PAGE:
Writing ‘Spencer’ as a non-biopic? A foolish choice perhaps, but one that worked

A close-up portrait of "Spencer" screenwriter Steven Knight.
Screenwriter Steven Knight creates an inner psychological and emotional life for Princess Diana in “Spencer.”
(Christopher L. Proctor / For The Times)
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I got a message that Pablo Larraín was in London and wanted to meet. You don’t think too long and hard about such an invitation and we were having breakfast in the Covent Garden Hotel within a few days. Something about that hotel chain, which includes the Soho Hotel, works for me. My first meeting to discuss “Locke” was in the Soho. My first meeting to discuss “Peaky Blinders” was in the Covent Garden. I consider both projects successful and I’m superstitious. I touch wood instead of going to the doctor. I thought meeting at the Covent Garden was a good start.

Even better, Pablo is cool and is a genius. He is also serious and mostly right about things, whereas I am light-hearted and often wrong. He said he wanted to make a very different kind of movie about Diana. I said, “Oh, OK,” denoting uncertainty. Then I thought, “Wait a minute, I remember something.”

On the day of Diana’s funeral, I was working in Canada and watched the early-morning coverage as the funeral cortege emerged from behind dark gates. The whole event was a testament to how the British establishment has an inexplicable ability to find your soul through pageant. I heard British people sobbing and wailing, something they never did. I found myself getting emotional in the hotel room, late for a first day of something.


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I never explained to myself what it was that happened with Diana. How did she have that connection to people? So you have an unanswered question and Pablo Larraín across the table and breakfast is over already and you’ve said you will do it. So now what?

All the things one shouldn’t do were pretty obvious to myself and to Pablo. You can’t tell a life story by telling the story of a life because a life gives you too much to do and also insists on the way you do it. We knew we didn’t want to approach our story as a traditional biopic.

Pablo has described his vision as “an upside-down fairy tale,” which became our blueprint. I like it when the thing you are doing is restricted in terms of time and space. People seem to think it makes your work more difficult but the secret is that it makes your life as a writer easier. There are so many things you can’t do, so many places you can’t go, so you concentrate on what is in front of you.

This freedom allowed for creative nuance to tell a story rooted in the Diana we all imagined we knew. More important, we wanted to turn the biopic inside out to explore what might have been her inner psychological and emotional life.

I managed to track down some people who knew Diana and, more crucially, who worked for her. The idea of setting this at Christmas came before I found out about a particular Christmas that was actually perfect for our purpose. Christmas Eve, Christmas Day, Boxing Day are your three acts, but one particular Christmas also involved a crucial decision being made. Sometimes you get lucky.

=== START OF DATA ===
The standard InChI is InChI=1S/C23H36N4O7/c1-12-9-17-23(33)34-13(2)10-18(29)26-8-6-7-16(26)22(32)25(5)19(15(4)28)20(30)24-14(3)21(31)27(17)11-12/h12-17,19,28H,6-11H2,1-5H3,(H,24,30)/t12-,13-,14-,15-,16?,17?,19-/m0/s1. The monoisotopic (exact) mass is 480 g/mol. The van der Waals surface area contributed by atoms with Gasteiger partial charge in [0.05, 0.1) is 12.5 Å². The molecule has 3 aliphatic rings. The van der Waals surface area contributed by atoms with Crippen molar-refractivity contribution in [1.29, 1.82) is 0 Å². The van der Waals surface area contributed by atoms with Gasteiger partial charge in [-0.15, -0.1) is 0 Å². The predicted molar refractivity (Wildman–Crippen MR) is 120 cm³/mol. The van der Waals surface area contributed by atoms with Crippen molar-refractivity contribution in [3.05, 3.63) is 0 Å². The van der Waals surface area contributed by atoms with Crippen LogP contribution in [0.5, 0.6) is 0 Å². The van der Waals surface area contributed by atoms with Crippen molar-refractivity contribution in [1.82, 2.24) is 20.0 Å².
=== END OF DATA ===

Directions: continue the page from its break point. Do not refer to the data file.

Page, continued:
The staff told me first-hand stories and there is nothing finer than to let the madness and strangeness of reality onto the page. Everyone’s life, everyone’s family, everyone’s festive celebrations are touched by wild idiosyncrasies, and I was handed some in whole chunks. I had the stepping stones and now had to jump from one to the other, while incorporating our blueprint of exploring Diana’s inner world.

Screenwriter Steven Knight
Screenwriter Steven Knight talks in an essay about finding Princess Diana’s inner psychological and emotional life in director Pablo Larrain’s ‘upside-down fairy tale’ “Spencer.”
(Christopher Proctor/For The Times)

This was a project that wouldn’t leave me alone. At night, my head like a beehive on the pillow. Maybe that’s how her head was sometimes.

My writing technique is not a technique, it is more like watching your fingers go. I tend not to plan scenes or sequences too much and hope that what comes during the process makes some kind of sense.

When you turn this kind of thing in, you don’t know if anyone will like it. You get an idea if it’s any good from the first noise someone makes when you ask if they’ve read it. One noise means “it’s awful,” another means “it’s salvageable,” another means “it works.” I can’t spell those noises but I know them intimately.

Pablo made the third noise, which was a relief. The smart, smart people began to gather and when it couldn’t get any better we heard about Kristen Stewart.

It is a bit like an engine firing. This thing is starting. The whole endeavor was risky because of who Diana was and what has happened since, but it didn’t feel risky with so many grownups now taking part. Kristen went on a long journey and came back with our Diana.


My part of the process was solitary and dull to look at. The script was now in the hands of the conjurers, the magicians, the scientists and that is what people want to hear about.

But the pandemic was happening, the movie was moved to Germany and the set was closed. I watched rushes every day, and you writers will understand the leap you get in your heart when the words come home to your screen intact and unaltered, except now they are glittering and funny and perfectly expressed. Rushes can tell lies but you get a feeling quite early on. It’s going to be OK. The Times in the east and The Times in the west might speak kindly this time. And mostly they did.

Looking back, it could have been a disastrous decision to say yes over breakfast in the Covent Garden Hotel. I didn’t really think it through. But after watching the movie and seeing all the gorgeous work of everyone involved, I believe it was a correct foolish decision.